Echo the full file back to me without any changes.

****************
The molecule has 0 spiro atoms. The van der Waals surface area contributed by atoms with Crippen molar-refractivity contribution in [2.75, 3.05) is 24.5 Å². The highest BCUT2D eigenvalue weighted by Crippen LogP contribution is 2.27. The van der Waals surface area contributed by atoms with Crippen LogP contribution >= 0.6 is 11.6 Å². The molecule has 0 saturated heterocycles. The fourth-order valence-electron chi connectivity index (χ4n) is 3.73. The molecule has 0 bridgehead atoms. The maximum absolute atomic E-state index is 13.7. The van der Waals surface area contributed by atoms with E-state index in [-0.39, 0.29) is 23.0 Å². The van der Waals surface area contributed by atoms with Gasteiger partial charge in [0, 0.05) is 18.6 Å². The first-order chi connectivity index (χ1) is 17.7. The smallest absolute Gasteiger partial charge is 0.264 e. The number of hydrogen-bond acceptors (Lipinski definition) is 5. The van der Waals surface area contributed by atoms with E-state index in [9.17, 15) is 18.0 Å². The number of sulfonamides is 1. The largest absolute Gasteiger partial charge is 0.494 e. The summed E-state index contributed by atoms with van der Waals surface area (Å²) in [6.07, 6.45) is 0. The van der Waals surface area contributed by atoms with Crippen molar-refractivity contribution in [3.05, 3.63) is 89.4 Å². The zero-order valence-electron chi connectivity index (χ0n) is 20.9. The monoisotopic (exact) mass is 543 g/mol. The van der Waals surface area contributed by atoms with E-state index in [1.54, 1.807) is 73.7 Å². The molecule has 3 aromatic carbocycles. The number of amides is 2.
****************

The molecule has 0 spiro atoms. The van der Waals surface area contributed by atoms with Crippen molar-refractivity contribution in [2.75, 3.05) is 24.5 Å². The highest BCUT2D eigenvalue weighted by Crippen LogP contribution is 2.27. The van der Waals surface area contributed by atoms with Crippen LogP contribution >= 0.6 is 11.6 Å². The molecule has 0 saturated heterocycles. The fourth-order valence-electron chi connectivity index (χ4n) is 3.73. The molecule has 0 bridgehead atoms. The maximum absolute atomic E-state index is 13.7. The van der Waals surface area contributed by atoms with E-state index in [-0.39, 0.29) is 23.0 Å². The van der Waals surface area contributed by atoms with Gasteiger partial charge in [0, 0.05) is 18.6 Å². The first-order chi connectivity index (χ1) is 17.7. The smallest absolute Gasteiger partial charge is 0.264 e. The number of hydrogen-bond acceptors (Lipinski definition) is 5. The van der Waals surface area contributed by atoms with E-state index in [9.17, 15) is 18.0 Å². The number of sulfonamides is 1. The largest absolute Gasteiger partial charge is 0.494 e. The summed E-state index contributed by atoms with van der Waals surface area (Å²) in [6.07, 6.45) is 0. The van der Waals surface area contributed by atoms with Crippen molar-refractivity contribution in [3.05, 3.63) is 89.4 Å². The zero-order valence-electron chi connectivity index (χ0n) is 20.9. The monoisotopic (exact) mass is 543 g/mol. The van der Waals surface area contributed by atoms with E-state index in [1.54, 1.807) is 73.7 Å². The molecule has 3 aromatic carbocycles. The number of amides is 2.